Have you ever been overwhelmed by a complicated system? Writer and lawyer Allan Bloom recently exposed just how confusing employment law can be. Here's a quick breakdown of a case he covered in New York State Court:

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  • A company, The Nation, hired a professional to manage and write posts for their blog as an independent contractor (IC).
  • When his contract was not renewed, he filed for unemployment with the Unemployment Insurance (UI) Division of the State Department of Labor (NYSDOL) in October 2014. Although he was hired as an IC, the NYSDOL determined that he had been misclassified and awarded him unemployment.
  • After multiple appeals, The Nation was able to get the decision was reversed (Mitchell v The Nation Co. Ltd., 2016 NY Slip Op 84431 (N.Y. App. Div. 2016)) by the Appellate Division of the New York State Supreme Court in December 2016.

Although the facts of the case were not disputed, the Unemployment Department and the Supreme Court came to very different conclusions. According to our Senior Compliance Specialist, Cynthia Waddell, the Court found several factors important in finding The Nation was not an employer:

What they did right:

  • Encouraging outside contracts: The Nation encouraged the writer to blog for other publications. He did just that and also independently published eight books during his time blogging for The Nation.
  • Establishing the work environment: The Nation didn't formally interview the writer. Once he was engaged, they did not give him a supervisor either. Instead, he set his own hours and worked from home on his personal laptop. He was not allowed work from their office.
  • Granting freedom over work: The Nation didn't assign him any particular topics to cover as a writer. While their editors encouraged him to write on certain general subjects and to avoid others, he had the right to reject particular suggestions as to content.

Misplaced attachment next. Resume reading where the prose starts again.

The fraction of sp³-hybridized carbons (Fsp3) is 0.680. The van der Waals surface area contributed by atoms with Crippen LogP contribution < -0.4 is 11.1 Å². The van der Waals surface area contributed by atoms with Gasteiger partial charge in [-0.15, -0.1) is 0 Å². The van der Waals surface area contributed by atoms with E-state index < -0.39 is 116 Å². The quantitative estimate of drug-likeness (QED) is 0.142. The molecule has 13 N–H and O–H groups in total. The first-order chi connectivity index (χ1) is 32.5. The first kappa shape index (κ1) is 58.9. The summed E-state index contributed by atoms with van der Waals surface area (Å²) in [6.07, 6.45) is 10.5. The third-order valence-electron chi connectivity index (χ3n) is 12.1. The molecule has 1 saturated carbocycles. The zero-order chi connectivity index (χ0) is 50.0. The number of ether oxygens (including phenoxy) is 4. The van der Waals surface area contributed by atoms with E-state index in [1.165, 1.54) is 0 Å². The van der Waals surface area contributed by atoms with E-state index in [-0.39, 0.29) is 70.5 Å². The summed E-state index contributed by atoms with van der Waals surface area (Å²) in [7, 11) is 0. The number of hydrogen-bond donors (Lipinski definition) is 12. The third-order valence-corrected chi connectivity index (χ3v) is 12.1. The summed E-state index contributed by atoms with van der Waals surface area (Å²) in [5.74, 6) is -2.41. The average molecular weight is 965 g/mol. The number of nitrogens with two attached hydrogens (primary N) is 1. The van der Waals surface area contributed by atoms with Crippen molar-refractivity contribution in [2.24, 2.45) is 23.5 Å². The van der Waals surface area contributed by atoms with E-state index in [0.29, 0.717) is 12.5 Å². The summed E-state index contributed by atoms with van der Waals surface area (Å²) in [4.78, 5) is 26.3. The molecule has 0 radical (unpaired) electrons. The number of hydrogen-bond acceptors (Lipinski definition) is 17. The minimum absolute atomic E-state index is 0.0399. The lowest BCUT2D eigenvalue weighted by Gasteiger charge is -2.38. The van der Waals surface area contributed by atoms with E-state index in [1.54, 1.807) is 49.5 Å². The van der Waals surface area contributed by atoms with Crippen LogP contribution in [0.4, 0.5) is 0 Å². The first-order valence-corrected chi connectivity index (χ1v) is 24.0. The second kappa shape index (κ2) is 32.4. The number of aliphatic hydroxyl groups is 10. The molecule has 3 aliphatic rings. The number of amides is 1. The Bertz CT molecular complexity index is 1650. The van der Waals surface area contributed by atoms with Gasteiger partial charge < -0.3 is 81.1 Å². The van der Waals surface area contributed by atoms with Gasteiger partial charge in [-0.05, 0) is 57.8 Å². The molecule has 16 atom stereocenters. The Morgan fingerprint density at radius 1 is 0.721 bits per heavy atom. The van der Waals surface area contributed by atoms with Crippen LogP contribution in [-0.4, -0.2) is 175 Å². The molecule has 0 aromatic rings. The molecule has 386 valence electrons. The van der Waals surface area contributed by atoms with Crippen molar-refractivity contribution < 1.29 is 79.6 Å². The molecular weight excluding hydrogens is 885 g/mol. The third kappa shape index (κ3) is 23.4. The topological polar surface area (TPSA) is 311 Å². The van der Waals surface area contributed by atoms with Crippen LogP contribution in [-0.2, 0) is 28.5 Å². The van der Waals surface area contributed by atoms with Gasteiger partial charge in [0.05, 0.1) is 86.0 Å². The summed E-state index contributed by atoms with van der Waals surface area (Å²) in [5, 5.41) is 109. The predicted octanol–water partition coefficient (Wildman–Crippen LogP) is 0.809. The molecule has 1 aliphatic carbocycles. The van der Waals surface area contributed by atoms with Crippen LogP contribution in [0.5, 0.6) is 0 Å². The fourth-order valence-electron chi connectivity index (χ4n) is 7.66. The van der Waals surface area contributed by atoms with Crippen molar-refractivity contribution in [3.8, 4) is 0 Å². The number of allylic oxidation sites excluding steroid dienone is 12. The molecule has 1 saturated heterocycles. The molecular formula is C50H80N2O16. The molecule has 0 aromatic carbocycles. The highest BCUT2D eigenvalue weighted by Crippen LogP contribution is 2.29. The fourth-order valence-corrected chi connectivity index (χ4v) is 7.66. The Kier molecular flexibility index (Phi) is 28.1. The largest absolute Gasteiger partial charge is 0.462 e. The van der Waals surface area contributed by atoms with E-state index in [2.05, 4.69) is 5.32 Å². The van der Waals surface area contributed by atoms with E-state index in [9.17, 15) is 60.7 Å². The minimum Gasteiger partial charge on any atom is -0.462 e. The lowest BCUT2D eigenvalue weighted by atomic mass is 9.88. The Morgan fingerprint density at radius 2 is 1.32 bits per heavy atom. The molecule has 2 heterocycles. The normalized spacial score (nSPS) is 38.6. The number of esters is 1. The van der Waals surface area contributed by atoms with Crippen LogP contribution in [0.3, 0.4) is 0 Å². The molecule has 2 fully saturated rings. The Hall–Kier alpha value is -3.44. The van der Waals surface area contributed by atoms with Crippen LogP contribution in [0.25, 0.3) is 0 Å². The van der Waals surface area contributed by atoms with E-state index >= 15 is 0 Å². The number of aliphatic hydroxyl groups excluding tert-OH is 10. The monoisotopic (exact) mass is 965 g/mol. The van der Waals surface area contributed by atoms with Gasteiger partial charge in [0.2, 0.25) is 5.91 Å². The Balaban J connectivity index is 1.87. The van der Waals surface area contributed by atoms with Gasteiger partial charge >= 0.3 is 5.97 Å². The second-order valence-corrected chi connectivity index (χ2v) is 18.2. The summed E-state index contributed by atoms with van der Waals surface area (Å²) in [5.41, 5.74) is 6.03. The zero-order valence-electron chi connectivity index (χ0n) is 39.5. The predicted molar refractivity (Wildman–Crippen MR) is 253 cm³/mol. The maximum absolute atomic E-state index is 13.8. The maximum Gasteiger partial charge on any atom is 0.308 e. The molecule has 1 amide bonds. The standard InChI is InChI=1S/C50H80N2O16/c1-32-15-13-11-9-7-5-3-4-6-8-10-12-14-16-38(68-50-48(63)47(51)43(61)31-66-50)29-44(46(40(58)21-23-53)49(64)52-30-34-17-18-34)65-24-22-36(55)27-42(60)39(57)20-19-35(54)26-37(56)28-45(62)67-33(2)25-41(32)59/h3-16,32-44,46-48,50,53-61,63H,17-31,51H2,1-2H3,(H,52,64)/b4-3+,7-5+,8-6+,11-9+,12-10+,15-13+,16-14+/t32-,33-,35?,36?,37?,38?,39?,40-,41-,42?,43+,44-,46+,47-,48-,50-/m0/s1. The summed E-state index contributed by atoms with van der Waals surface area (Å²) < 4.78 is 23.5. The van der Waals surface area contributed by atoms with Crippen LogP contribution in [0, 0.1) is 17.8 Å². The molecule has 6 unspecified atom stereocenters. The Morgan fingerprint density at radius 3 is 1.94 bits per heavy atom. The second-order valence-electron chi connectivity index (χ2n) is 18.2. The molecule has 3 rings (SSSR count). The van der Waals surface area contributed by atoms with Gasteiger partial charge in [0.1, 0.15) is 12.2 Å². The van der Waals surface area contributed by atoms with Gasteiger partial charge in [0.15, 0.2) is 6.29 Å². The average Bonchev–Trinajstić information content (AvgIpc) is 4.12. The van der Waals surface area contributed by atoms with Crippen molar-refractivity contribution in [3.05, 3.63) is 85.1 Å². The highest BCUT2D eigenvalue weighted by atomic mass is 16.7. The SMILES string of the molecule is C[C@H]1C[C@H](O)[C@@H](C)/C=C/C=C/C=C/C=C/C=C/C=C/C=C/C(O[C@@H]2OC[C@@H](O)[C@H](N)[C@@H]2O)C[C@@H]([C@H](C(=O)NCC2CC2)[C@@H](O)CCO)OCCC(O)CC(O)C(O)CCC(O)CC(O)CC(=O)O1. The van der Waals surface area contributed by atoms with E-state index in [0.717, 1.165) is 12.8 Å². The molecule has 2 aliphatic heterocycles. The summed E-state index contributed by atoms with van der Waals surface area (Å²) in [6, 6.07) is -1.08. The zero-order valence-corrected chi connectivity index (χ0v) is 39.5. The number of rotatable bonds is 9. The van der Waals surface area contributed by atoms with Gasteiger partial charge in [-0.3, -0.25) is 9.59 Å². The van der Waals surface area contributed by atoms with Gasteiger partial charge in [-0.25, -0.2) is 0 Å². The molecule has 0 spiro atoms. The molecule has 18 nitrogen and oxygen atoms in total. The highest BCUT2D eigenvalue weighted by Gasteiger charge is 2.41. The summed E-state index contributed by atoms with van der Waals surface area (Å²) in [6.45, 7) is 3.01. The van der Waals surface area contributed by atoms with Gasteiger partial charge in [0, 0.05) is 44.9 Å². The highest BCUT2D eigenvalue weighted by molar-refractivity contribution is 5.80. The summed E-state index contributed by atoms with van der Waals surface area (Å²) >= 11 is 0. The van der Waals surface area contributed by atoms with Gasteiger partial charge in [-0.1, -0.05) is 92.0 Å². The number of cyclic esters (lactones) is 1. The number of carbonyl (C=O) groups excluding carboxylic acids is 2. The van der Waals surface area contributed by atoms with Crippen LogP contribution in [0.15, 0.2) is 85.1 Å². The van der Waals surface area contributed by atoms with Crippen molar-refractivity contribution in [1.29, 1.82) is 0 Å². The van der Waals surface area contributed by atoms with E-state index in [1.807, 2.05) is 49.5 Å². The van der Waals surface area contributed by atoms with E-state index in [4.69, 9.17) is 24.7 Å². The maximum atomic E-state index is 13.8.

What left them open to risk:

  • A confusing job title: The writer had to identify himself as a writer for The Nation, where there were both staff writers and freelance writers. He was also assigned an intern by the company.
  • Payment terms: He was paid an annual salary in monthly installments and was reimbursed for certain business-related expenses.
  • Work restrictions: He was required to use the publisher's content management system and comply with their style guidelines.

How can you avoid independent contractor confusion in your workplace?

The case against The Nation isn't unusual. Often, issues with misclassification come to light when a former employee files for unemployment or workers compensation. Like The Nation's dispute, costly court proceedings can take years to be fully resolved.

"Over the years, we’ve learned avoiding misclassification comes down to three steps," explains Cynthia. They are:

  • Ask questions. Are your independent contractors in control of their own work? Cynthia has developed a series of questions to help you figure out if your independent contractors are truly independent.
  • Train managers. Education is critical to understanding the do's and don'ts of engaging independent contractors.
  • Call an expert. Employment law is complicated. When in doubt, reach out to a compliance expert to help reduce your risk.


If you need assistance with independent contractor engagement services, Populus Group can implement a program that can ensure your workers are properly documented and screened, as well as administer the contract, invoicing process, and 1099 reporting.

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